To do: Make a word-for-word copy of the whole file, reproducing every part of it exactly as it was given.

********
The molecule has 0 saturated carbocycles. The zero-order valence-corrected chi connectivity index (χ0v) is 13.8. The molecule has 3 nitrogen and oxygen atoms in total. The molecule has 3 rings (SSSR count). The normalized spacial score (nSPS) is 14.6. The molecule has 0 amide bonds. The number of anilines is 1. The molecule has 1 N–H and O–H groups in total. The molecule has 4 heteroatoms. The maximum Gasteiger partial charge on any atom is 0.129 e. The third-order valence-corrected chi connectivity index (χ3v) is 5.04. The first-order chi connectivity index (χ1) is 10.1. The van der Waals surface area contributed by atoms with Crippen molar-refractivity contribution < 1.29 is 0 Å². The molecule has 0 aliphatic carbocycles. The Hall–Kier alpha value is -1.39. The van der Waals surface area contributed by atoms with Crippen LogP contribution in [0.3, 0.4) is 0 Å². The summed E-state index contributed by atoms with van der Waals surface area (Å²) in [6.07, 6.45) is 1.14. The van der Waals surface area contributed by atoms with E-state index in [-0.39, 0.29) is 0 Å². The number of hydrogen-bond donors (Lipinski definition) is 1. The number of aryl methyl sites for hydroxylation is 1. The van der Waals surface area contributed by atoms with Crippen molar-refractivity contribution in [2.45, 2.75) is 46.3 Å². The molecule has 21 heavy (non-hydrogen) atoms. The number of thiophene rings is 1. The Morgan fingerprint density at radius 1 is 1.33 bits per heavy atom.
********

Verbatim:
The molecule has 0 saturated carbocycles. The zero-order valence-corrected chi connectivity index (χ0v) is 13.8. The molecule has 3 nitrogen and oxygen atoms in total. The molecule has 3 rings (SSSR count). The normalized spacial score (nSPS) is 14.6. The molecule has 0 amide bonds. The number of anilines is 1. The molecule has 1 N–H and O–H groups in total. The molecule has 4 heteroatoms. The maximum Gasteiger partial charge on any atom is 0.129 e. The third-order valence-corrected chi connectivity index (χ3v) is 5.04. The first-order chi connectivity index (χ1) is 10.1. The van der Waals surface area contributed by atoms with Crippen molar-refractivity contribution < 1.29 is 0 Å². The molecule has 0 aliphatic carbocycles. The Hall–Kier alpha value is -1.39. The van der Waals surface area contributed by atoms with Crippen LogP contribution in [0.3, 0.4) is 0 Å². The summed E-state index contributed by atoms with van der Waals surface area (Å²) in [6.07, 6.45) is 1.14. The van der Waals surface area contributed by atoms with E-state index in [-0.39, 0.29) is 0 Å². The number of hydrogen-bond donors (Lipinski definition) is 1. The number of aryl methyl sites for hydroxylation is 1. The van der Waals surface area contributed by atoms with Crippen molar-refractivity contribution in [2.45, 2.75) is 46.3 Å². The molecule has 21 heavy (non-hydrogen) atoms. The number of thiophene rings is 1. The Morgan fingerprint density at radius 1 is 1.33 bits per heavy atom.